Historical Facts about John Hancock

  • Hancock graduated from the oldest existing school in the United States, Boston Latin School. Four Harvard educated presidents, four governors of Massachusetts and five signers of the Declaration of Independence attended the Boston Latin School.
  • Hancock graduated from Harvard College in 1754 and continued his education in Britain for four more years.
  • When his uncle, Thomas Hancock, died in 1764 he inherited the House of Hancock along with properties in Boston becoming one of the richest men in the colony at the age of 27. John Hancock was an aristocrat and an unlikely revolutionary.
  • Thomas Hancock made his fortune by securing contracts with the governors of Massachusetts. He had developed close relationships with them over the years as a Boston selectman.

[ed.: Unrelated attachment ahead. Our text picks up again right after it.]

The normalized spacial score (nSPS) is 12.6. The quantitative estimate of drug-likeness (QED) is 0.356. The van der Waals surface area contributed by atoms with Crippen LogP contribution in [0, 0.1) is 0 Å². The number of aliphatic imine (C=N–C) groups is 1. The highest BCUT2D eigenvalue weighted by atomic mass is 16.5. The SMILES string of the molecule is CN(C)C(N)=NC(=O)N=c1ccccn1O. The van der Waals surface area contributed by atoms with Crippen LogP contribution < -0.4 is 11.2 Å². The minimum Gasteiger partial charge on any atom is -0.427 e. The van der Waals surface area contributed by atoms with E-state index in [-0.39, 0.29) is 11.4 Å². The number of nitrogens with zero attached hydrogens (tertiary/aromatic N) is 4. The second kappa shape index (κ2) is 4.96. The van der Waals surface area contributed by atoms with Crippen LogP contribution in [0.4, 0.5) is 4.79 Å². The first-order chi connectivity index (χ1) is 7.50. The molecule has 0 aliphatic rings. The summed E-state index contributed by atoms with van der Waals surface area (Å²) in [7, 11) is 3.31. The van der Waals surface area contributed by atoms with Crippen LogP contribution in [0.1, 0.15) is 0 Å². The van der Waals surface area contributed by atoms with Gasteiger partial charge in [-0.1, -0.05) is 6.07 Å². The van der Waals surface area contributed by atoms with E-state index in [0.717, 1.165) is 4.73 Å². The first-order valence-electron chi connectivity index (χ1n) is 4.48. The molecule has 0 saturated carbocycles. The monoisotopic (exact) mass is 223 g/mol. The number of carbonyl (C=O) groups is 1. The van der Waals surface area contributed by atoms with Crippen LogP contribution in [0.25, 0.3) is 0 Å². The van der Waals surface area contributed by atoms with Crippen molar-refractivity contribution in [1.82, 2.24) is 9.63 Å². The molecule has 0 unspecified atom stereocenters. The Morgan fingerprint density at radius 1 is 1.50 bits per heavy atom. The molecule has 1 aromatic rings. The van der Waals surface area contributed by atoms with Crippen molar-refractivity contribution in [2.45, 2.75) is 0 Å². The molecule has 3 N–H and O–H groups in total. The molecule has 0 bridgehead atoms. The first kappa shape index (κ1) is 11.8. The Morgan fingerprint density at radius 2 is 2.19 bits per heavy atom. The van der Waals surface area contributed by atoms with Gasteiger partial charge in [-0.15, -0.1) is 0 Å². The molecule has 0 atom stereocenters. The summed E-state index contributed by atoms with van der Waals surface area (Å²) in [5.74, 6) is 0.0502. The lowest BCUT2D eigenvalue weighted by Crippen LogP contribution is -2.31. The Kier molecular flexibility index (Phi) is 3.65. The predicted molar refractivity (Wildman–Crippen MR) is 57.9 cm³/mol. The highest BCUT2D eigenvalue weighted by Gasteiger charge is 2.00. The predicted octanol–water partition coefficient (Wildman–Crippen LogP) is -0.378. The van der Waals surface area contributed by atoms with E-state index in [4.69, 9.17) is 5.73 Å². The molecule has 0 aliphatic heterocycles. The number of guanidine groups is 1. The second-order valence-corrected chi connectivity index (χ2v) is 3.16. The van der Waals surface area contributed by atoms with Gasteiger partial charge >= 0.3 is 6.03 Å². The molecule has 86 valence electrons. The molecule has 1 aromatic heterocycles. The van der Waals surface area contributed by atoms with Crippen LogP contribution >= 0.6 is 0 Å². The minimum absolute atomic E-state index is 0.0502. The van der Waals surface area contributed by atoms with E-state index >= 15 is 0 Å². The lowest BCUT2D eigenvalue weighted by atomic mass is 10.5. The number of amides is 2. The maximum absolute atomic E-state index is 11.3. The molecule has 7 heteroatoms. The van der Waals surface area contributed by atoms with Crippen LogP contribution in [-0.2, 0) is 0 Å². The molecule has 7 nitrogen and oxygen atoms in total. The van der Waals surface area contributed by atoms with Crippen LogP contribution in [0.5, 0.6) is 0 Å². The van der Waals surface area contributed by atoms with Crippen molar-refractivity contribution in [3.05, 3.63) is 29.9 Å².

• Hancock married Dorothy Quincy in 1775. “Dolly” was a cousin to Elizabeth Quincy Smith, mother of Abigail Adams who was the wife of John Adams. Dorothy Quincy’s house in Quincy, Massachusetts, known as the Quincy Homestead, is considered a National Historical Landmark.
  • John Hancock and Dorothy Quincy had two children, Lydia Henchman Hancock and John George Washington Hancock. None of them survived to adulthood.
  • Hancock entered politics in 1765 and devoted his life to public office. He was a protégé of Samuel Adams who guided him through the beginning of his career as a politician.
  • Hancock was a smuggler. He was accused of smuggling by the Boston Board of Customs Commissioners. The Liberty affair made him a popular politician in Massachusetts.
  • Great part of Hancock’s fortune came from smuggling but also a great part of it went to finance the independence war.
  • His first know political action was during the Stamp Act when he supported the boycott of British goods.
  • Hancock had a brief and unsuccessful military career as First Major General of the Massachusetts Militia.
  • Hancock was governor of Massachusetts for more than 13 years.
  • He is buried at Boston’s Granary Burying Ground.